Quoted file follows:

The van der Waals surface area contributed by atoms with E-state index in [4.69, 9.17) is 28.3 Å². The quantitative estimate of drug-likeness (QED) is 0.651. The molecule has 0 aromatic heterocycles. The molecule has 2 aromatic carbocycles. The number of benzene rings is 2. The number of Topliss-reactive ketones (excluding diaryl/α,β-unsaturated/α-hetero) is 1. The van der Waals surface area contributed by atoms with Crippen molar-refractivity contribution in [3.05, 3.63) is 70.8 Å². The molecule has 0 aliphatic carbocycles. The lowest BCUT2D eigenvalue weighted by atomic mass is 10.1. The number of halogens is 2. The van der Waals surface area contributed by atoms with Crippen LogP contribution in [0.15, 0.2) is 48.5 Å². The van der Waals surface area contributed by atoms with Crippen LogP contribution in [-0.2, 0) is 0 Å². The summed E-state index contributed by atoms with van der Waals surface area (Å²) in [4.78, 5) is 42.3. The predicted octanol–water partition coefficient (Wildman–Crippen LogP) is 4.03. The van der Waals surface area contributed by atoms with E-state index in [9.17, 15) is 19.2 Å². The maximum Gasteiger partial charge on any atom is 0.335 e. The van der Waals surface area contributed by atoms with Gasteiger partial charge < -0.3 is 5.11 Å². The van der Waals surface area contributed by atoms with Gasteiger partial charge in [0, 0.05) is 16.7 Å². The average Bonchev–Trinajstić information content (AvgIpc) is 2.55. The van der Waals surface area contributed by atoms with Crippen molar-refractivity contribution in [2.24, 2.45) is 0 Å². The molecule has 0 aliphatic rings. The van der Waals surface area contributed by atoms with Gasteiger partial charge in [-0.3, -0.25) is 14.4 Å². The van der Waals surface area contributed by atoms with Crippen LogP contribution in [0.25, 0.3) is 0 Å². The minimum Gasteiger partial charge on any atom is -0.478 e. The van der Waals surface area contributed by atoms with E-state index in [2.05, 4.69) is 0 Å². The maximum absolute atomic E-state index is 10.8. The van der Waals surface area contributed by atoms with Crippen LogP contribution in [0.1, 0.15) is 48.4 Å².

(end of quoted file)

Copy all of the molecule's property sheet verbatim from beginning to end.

The van der Waals surface area contributed by atoms with E-state index in [4.69, 9.17) is 28.3 Å². The quantitative estimate of drug-likeness (QED) is 0.651. The molecule has 0 aromatic heterocycles. The molecule has 2 aromatic carbocycles. The number of benzene rings is 2. The number of Topliss-reactive ketones (excluding diaryl/α,β-unsaturated/α-hetero) is 1. The van der Waals surface area contributed by atoms with Crippen molar-refractivity contribution in [3.05, 3.63) is 70.8 Å². The molecule has 0 aliphatic carbocycles. The lowest BCUT2D eigenvalue weighted by atomic mass is 10.1. The number of halogens is 2. The van der Waals surface area contributed by atoms with Crippen LogP contribution in [0.15, 0.2) is 48.5 Å². The van der Waals surface area contributed by atoms with Crippen LogP contribution in [-0.2, 0) is 0 Å². The summed E-state index contributed by atoms with van der Waals surface area (Å²) in [4.78, 5) is 42.3. The predicted octanol–water partition coefficient (Wildman–Crippen LogP) is 4.03. The van der Waals surface area contributed by atoms with E-state index in [9.17, 15) is 19.2 Å². The maximum Gasteiger partial charge on any atom is 0.335 e. The van der Waals surface area contributed by atoms with Gasteiger partial charge < -0.3 is 5.11 Å². The van der Waals surface area contributed by atoms with Gasteiger partial charge in [0, 0.05) is 16.7 Å². The average Bonchev–Trinajstić information content (AvgIpc) is 2.55. The van der Waals surface area contributed by atoms with Crippen molar-refractivity contribution in [2.24, 2.45) is 0 Å². The molecule has 0 aliphatic rings. The van der Waals surface area contributed by atoms with Gasteiger partial charge in [-0.3, -0.25) is 14.4 Å². The van der Waals surface area contributed by atoms with Crippen LogP contribution in [0.25, 0.3) is 0 Å². The minimum Gasteiger partial charge on any atom is -0.478 e. The van der Waals surface area contributed by atoms with E-state index in [2.05, 4.69) is 0 Å². The maximum absolute atomic E-state index is 10.8. The van der Waals surface area contributed by atoms with Crippen LogP contribution in [0.1, 0.15) is 48.4 Å².